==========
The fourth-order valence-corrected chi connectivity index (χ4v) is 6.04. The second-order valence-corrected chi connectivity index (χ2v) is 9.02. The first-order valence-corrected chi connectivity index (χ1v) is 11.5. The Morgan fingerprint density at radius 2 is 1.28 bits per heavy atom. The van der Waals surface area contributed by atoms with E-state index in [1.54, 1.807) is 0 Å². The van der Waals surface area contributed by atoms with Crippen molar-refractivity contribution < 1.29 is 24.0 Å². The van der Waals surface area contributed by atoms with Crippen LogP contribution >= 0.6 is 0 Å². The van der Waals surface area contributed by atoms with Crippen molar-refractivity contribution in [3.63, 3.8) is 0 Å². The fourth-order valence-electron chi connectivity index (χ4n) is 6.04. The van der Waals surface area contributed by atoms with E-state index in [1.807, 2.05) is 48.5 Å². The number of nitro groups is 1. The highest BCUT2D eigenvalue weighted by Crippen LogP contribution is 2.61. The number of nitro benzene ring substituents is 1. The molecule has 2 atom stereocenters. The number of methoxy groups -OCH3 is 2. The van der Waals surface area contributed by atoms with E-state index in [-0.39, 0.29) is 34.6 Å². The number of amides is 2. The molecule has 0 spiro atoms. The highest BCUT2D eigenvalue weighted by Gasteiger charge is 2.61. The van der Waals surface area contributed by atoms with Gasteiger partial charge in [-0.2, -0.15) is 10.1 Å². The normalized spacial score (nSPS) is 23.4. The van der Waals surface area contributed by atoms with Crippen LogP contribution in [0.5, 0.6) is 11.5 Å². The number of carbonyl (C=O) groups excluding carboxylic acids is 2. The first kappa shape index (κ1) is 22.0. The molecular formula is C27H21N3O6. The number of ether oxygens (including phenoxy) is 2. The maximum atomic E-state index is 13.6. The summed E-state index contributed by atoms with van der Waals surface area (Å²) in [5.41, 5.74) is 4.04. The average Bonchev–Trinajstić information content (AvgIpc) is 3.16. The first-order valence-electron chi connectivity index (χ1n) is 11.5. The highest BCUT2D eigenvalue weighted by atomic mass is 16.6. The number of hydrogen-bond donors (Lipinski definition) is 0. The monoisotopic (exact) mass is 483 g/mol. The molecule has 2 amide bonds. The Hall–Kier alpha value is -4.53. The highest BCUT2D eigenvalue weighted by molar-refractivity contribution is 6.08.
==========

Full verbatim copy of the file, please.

The fourth-order valence-corrected chi connectivity index (χ4v) is 6.04. The second-order valence-corrected chi connectivity index (χ2v) is 9.02. The first-order valence-corrected chi connectivity index (χ1v) is 11.5. The Morgan fingerprint density at radius 2 is 1.28 bits per heavy atom. The van der Waals surface area contributed by atoms with E-state index in [1.54, 1.807) is 0 Å². The van der Waals surface area contributed by atoms with Crippen molar-refractivity contribution < 1.29 is 24.0 Å². The van der Waals surface area contributed by atoms with Crippen LogP contribution >= 0.6 is 0 Å². The van der Waals surface area contributed by atoms with Crippen molar-refractivity contribution in [3.63, 3.8) is 0 Å². The fourth-order valence-electron chi connectivity index (χ4n) is 6.04. The van der Waals surface area contributed by atoms with E-state index in [1.807, 2.05) is 48.5 Å². The number of nitro groups is 1. The highest BCUT2D eigenvalue weighted by Crippen LogP contribution is 2.61. The number of nitro benzene ring substituents is 1. The molecule has 2 atom stereocenters. The number of methoxy groups -OCH3 is 2. The van der Waals surface area contributed by atoms with E-state index in [-0.39, 0.29) is 34.6 Å². The number of amides is 2. The molecule has 0 spiro atoms. The highest BCUT2D eigenvalue weighted by Gasteiger charge is 2.61. The van der Waals surface area contributed by atoms with Gasteiger partial charge in [-0.2, -0.15) is 10.1 Å². The normalized spacial score (nSPS) is 23.4. The van der Waals surface area contributed by atoms with Crippen LogP contribution in [0.5, 0.6) is 11.5 Å². The number of carbonyl (C=O) groups excluding carboxylic acids is 2. The first kappa shape index (κ1) is 22.0. The molecular formula is C27H21N3O6. The number of ether oxygens (including phenoxy) is 2. The maximum atomic E-state index is 13.6. The summed E-state index contributed by atoms with van der Waals surface area (Å²) in [5.41, 5.74) is 4.04. The average Bonchev–Trinajstić information content (AvgIpc) is 3.16. The first-order valence-electron chi connectivity index (χ1n) is 11.5. The highest BCUT2D eigenvalue weighted by atomic mass is 16.6. The number of hydrogen-bond donors (Lipinski definition) is 0. The monoisotopic (exact) mass is 483 g/mol. The molecule has 2 amide bonds. The Hall–Kier alpha value is -4.53. The highest BCUT2D eigenvalue weighted by molar-refractivity contribution is 6.08.